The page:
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Finding Peace in the Storm: a conversation with Elder J. Devn Cornish
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OPINION: After a dark day, the American republic stands strong, rolls on

This is an editorial piece. An editorial, like a news article, is based on fact but also shares opinions. The opinions expressed here are solely those of the author and are not associated with our newsroom.

It may seem hard to believe right now, but our republic stands strong, even after the events of a tumultuous week. 

The armed mob assault on the US Capitol for me was a gut punch, especially the hooligans and rabble-rousers overpowering Capitol Police and ransacking the sacred Rotunda — that’s a special place for me. It’s the symbol of democracy that so many people recognize around the world.

Even in the midst of the Civil War, President Lincoln insisted that work on the Capitol dome continue despite a lack of resources. The message Lincoln sought to send to Americans and everyone around the world is that the United States will continue on, that the nation was building for the long haul.

When I was chief of staff for Sen. Mike Lee in Washington, D.C., after a long day ending around midnight or 1 a.m., I would walk through the Capitol on my way back to my studio apartment tucked right behind the Supreme Court building. 

There is nothing more powerful than walking through the Capitol when it’s dark and empty. Along the way, I would stop for a few moments in the Rotunda. There is so much to take in, not just visually. It has a powerful presence. It is the heart and soul of this country.

So to watch these thugs hanging from the rafters of the Capitol, it was tough to see.

Where do we go from here?

Four things occurred to me this morning as I was grappling with this attempted coup.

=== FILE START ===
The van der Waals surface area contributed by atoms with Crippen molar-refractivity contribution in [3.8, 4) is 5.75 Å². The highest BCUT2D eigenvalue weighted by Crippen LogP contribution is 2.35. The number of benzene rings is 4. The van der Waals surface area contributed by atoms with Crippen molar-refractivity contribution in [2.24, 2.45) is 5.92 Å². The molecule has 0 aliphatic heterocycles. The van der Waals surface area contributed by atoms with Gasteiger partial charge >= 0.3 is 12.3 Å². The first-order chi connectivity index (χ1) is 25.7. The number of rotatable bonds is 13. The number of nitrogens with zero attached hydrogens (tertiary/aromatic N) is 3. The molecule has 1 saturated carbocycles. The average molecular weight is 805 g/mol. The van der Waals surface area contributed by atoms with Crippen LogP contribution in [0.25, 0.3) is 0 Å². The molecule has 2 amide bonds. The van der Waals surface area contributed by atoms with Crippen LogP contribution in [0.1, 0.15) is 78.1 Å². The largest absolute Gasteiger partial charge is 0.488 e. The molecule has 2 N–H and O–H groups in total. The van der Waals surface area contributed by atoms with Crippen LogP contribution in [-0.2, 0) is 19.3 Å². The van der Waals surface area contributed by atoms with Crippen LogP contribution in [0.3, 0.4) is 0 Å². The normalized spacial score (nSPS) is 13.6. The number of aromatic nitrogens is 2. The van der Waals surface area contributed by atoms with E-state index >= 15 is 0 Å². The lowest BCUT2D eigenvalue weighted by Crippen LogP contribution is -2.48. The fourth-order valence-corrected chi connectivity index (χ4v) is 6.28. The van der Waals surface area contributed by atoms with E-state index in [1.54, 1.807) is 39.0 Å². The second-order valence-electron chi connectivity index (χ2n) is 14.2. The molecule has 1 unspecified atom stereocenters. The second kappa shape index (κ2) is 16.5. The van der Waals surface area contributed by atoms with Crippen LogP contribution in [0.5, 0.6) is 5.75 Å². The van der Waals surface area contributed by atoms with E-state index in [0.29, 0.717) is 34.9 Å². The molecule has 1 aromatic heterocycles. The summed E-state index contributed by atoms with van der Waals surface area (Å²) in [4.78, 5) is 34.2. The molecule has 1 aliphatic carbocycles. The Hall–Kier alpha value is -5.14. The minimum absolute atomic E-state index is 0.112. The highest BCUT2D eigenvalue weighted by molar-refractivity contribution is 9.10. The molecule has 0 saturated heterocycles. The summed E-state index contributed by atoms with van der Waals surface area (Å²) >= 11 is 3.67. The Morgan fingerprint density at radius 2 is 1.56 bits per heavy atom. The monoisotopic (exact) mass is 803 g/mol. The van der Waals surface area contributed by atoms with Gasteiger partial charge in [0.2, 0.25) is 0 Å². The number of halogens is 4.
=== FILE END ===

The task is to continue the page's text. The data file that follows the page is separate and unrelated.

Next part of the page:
Every American needs to:

  1. Take Note
  2. Take Heart
  3. Take Courage, and 
  4. Take Action

What we do with this moment matters. If we leave this moment unexamined, we will have passed over an extraordinary opportunity for the future of this country.

This is the ultimate “We The People” moment.

Ask yourself:

  • Where do I stand on the mob chaos in the Capitol?
  • How did we get to this place?
  • What is my role in all of this?

Anyone who plants thistles in spring is not expecting to harvest fruit in the fall. In other words, those who sow hate do not expect to reap love in the end.

To quote Adlai Stevenson, governor of Illinois and twice an unsuccessful candidate for president:

“What counts now is not just what we are against, but what we are for. Who leads us is less important than what leads us — what convictions, what courage, what faith — win or lose.” 

Take note of that.

US republic stands strong

Take heart that the greatest moment during the Day of Chaos happened hours later when an unbowed Vice President Mike Pence pounded the gavel to bring senators back into session to complete the certifying the electoral vote for President-elect Joe Biden.

“To those who wreaked havoc in our Capitol today, you did not win. Violence never wins. Freedom wins,” Pence said. “Let’s get back to work.”

And with those words, the constitutional republic of the United States of America rolled on. The republic stands strong, friends.

Take courage.

Courage is not calling out your enemies — that’s easy. Courage is calling out your friends when they are wrong.

If we don’t have the courage to call out hate, contempt, prejudice, even social media slurs, it will foment into rage and manifest itself as an angry and violent mob at the Capitol and start breaking windows to get inside.

We also have to call up the courage not to be consumed by any politician, publication or social-media platform peddling contempt and hate as the answer to those with whom we disagree.

We have to have the courage to call out any morally bankrupt idea of superiority and the resulting dehumanizing of others based on race or politics, religion or social status. That is where hate gains a foothold.

It takes courage to listen and suspend your own opinion for a moment and suppose, possibly, that you could be wrong. And the other person right and could have something of value you could learn from. Courage is looking at something through another person’s point of view.

For too long we have not had the courage to say, enough. We have become a culture of personality. That’s not it. It’s about the principles.

Courage is not ransacking the United States Capitol.

So, at this tipping point in American history, what are you gonna do about it? What action are you going to take?

That is the ultimate test for all of us.

 

Inside Sources with Boyd Matheson, who is also the opinion editor of the Deseret News, can be heard weekdays from 11:00 a.m to 12:00 p.m. on KSL NewsRadio. Users can find the show on the KSL NewsRadio website and app.

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